Every once in awhile I saw a human figure on the top of the hill behind a herd of llamas. Women sometimes, they hid under layers of the traditional Quechua skirts—voluminous, bright and hand-stitched. Both men and women carried all their belongings on their back in a colorful cloth.
I couldn’t figure out if the homes I saw were in construction or decaying after decades of use. Most were incomplete stone homes with aluminum roofs held down by rocks and boards, usually with a stone fence surrounding it for when the sheep come home.
But when we approached the turnoff to Cusco, a little “colonia" appeared. I related it more to an I-40 truck stop—Peru style. The gas station, just as in any U.S. truck stop town, was the nicest building, freshly painted with advertisements. There were two restaurants I could make out from the worn letters on the doors, a few grocery stores and rows of adobe homes. The littered streets were patrolled by the local muts--a pack of homeless dogs characteristic of any Latin American town from Mexico to Chile.
The bus slowed to pass by the highway police station. There, sitting on the side of the road was a 20-something girl in worn sweatpants and a pink cap that said “Angel” in gems. With her bag, she approached the bus driver and asked something I didn’t understand, then hopped on.
Two minutes later, the bus pulled over and the girl who boarded the bus started selling chicharrones, fried chunks of pig meat (including the skin). For two soles (about 60 cents), Sergio bought a little sandwich bag full of chicharrones with toasted hominy. The girl really cashed in on the bus. At least half of the people on the second floor of the bus with us bought chicharrones.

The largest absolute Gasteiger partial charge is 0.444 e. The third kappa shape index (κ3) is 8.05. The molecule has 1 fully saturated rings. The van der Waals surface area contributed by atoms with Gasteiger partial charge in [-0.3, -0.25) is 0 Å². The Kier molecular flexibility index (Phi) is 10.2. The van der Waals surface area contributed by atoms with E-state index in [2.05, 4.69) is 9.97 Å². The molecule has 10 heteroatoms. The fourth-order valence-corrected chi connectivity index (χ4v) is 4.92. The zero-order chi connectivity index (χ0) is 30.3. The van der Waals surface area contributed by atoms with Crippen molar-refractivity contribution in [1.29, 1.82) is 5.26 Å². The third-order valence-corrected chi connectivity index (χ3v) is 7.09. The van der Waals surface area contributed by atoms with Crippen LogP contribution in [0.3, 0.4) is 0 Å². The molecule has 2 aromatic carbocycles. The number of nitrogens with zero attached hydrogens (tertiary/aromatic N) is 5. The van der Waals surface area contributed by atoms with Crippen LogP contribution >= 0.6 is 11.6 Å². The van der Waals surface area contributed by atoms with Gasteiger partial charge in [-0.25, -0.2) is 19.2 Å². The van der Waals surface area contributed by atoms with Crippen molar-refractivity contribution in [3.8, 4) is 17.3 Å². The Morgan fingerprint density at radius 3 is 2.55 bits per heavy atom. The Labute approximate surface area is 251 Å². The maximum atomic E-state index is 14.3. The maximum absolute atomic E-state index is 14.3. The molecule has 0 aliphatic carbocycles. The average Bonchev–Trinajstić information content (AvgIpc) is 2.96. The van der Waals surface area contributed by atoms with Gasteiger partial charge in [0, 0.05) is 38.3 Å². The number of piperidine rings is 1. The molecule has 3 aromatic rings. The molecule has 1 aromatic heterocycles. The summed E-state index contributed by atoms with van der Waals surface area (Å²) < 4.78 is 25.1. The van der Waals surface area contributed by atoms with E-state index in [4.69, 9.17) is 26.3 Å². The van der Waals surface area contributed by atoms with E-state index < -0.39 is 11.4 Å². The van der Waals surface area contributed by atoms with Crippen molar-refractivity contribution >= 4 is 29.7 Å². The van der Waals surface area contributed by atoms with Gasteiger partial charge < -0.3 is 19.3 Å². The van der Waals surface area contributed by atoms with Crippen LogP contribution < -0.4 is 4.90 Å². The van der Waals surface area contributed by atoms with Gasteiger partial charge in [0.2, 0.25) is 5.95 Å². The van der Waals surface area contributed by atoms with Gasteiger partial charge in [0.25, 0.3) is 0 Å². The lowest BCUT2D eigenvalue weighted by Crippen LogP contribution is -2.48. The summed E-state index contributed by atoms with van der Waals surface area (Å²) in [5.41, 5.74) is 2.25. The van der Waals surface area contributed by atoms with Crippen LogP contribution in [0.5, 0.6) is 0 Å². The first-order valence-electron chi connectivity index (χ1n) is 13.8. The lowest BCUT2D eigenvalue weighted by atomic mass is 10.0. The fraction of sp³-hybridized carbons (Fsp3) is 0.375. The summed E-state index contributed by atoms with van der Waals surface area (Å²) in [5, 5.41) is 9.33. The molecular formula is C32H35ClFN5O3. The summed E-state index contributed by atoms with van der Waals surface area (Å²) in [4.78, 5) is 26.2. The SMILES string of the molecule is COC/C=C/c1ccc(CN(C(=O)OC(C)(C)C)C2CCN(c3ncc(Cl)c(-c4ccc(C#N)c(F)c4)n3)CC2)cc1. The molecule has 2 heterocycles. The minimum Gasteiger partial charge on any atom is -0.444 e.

The other half of the passengers went outside. Men, women, little girls—all went out to pee about 30 feet from the bus, in full site of their companions on board. What a sight, there in the dry, flat Altiplano. It actually seemed to me that the Quecha women had it the best. Their layers of bell-shaped skirts provided the most private and easy pottey break. I actually had to go too, but figured my big white ass would be a little harder to ignore. And I had no wool skirts to hide under. Instead, I shamefully watched the hilarious scene out the window, wishing only that I was brave and rude enough to take a picture.
Within four or five minutes, everyone was back on and we were on the road, the chicharrones girl with us. Once she had sold her beach bag full of merchandise a few miles out, the bus pulled over again and she departed with at least 40 soles and a smile. I imagine she walked back to the truck stop, at least three-four miles back, and then waited for the next passenger bus to come.
Sergio’s reaction was funny. He ate his Peruvian fast food and cursed the bus for not having a functional bathroom. I wondered how he felt. I could watch with interest, a smile and a degree of distance.
But this country--where stray dogs rule and young girls walk miles in the cold desert for less than $15 is his. In all its spectacular geographic diversity, rich indigenous culture and poverty, Peru is Sergio’s home.